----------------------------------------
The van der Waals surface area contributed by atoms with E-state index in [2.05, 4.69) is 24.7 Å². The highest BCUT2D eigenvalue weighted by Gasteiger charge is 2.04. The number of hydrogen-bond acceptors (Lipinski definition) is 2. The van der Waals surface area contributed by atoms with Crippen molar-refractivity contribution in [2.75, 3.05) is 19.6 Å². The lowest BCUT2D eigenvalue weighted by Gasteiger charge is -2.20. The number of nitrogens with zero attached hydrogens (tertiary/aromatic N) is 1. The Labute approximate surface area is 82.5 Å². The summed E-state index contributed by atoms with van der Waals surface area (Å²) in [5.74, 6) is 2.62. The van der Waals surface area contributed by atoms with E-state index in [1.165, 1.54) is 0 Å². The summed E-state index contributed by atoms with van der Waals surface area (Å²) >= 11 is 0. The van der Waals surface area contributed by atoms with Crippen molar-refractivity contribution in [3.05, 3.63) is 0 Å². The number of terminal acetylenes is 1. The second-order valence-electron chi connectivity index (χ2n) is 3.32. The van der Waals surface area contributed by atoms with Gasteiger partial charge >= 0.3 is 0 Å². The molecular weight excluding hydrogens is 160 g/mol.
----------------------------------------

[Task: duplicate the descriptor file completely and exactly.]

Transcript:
The van der Waals surface area contributed by atoms with E-state index in [2.05, 4.69) is 24.7 Å². The highest BCUT2D eigenvalue weighted by Gasteiger charge is 2.04. The number of hydrogen-bond acceptors (Lipinski definition) is 2. The van der Waals surface area contributed by atoms with Crippen molar-refractivity contribution in [2.75, 3.05) is 19.6 Å². The lowest BCUT2D eigenvalue weighted by Gasteiger charge is -2.20. The number of nitrogens with zero attached hydrogens (tertiary/aromatic N) is 1. The Labute approximate surface area is 82.5 Å². The summed E-state index contributed by atoms with van der Waals surface area (Å²) in [5.74, 6) is 2.62. The van der Waals surface area contributed by atoms with E-state index in [1.165, 1.54) is 0 Å². The summed E-state index contributed by atoms with van der Waals surface area (Å²) >= 11 is 0. The van der Waals surface area contributed by atoms with Crippen molar-refractivity contribution in [3.05, 3.63) is 0 Å². The number of terminal acetylenes is 1. The second-order valence-electron chi connectivity index (χ2n) is 3.32. The van der Waals surface area contributed by atoms with Gasteiger partial charge >= 0.3 is 0 Å². The molecular weight excluding hydrogens is 160 g/mol.